Powerchip Semiconductor, Taiwan's second largest dynamic RAM (DRAM) maker by revenue, has raised its target on new plant spending for 2005 to $NT50 billion ($US1.6 billion) this year, up from $NT40 (US1.28 billion) previously.
The revised capital spending figure shows DRAM companies continue to spend on new production lines this year despite a global chip glut that has reduced earnings for many companies. That bodes well for computer users because ample production capacity should help keep prices down.
"We are trying to speed up time to production at our new [300-millimeter] plant," a vice-president at Powerchip, Eric Tang, said. The term 300-millimetre refers to the size of silicon wafers used in the production process, which are larger than mainstream 8-inch wafers. Thousands of chips can be produced on a single silicon wafer.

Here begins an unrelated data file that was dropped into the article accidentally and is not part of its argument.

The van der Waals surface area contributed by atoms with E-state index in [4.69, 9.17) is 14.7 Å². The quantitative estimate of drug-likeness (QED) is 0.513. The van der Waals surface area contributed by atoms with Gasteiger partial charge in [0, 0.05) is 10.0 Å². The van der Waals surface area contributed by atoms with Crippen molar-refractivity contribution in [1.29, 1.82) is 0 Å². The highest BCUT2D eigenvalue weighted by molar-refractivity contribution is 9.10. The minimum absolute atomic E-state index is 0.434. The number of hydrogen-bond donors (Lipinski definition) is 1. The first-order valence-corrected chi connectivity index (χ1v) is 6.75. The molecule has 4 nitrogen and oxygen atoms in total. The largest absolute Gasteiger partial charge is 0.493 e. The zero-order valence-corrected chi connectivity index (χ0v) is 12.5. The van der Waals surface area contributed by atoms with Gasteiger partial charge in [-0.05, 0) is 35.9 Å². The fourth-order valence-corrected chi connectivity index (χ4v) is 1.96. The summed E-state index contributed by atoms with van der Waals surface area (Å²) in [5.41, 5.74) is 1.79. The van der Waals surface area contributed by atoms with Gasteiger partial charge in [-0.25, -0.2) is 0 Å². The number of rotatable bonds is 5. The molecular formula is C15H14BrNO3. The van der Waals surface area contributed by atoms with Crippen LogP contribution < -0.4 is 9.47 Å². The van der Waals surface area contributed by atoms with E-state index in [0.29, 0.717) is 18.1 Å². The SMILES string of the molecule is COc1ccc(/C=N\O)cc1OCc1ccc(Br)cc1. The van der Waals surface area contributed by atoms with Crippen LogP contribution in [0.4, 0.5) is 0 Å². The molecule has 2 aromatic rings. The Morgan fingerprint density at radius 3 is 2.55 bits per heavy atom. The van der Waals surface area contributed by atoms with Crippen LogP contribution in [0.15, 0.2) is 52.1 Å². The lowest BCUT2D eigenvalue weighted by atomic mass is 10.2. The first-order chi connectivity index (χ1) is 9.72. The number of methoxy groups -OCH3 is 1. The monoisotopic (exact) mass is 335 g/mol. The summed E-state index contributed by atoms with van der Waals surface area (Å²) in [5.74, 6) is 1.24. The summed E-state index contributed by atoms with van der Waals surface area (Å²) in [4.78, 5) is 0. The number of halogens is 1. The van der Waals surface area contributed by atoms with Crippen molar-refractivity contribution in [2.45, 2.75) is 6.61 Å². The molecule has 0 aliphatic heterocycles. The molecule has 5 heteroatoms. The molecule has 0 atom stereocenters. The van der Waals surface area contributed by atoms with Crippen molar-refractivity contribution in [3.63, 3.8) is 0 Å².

Powerchip isn't the only company spending more money on chipmaking equipment. Global spending on new chip equipment rose slightly to $US9.35 billion in the first three months of this year, up 2.3 per cent from the same time last year and 6.5 per cent better than the fourth quarter last year, according to Semiconductor Materials and Equipment International (SEMI), a global trade group for chip tool makers.
However, new orders fell sharply from last year to $US7.25 billion, down 21 per cent compared to the same time last year, SEMI said, indicating that companies have become more cautious on new spending.
Powerchip's new 300-millimetre plant in test production right now. The new plant is expected to be in mass production of 15,000 wafers per month by the end of June, Tang said, with total output of 30,000 wafers by the end of the year.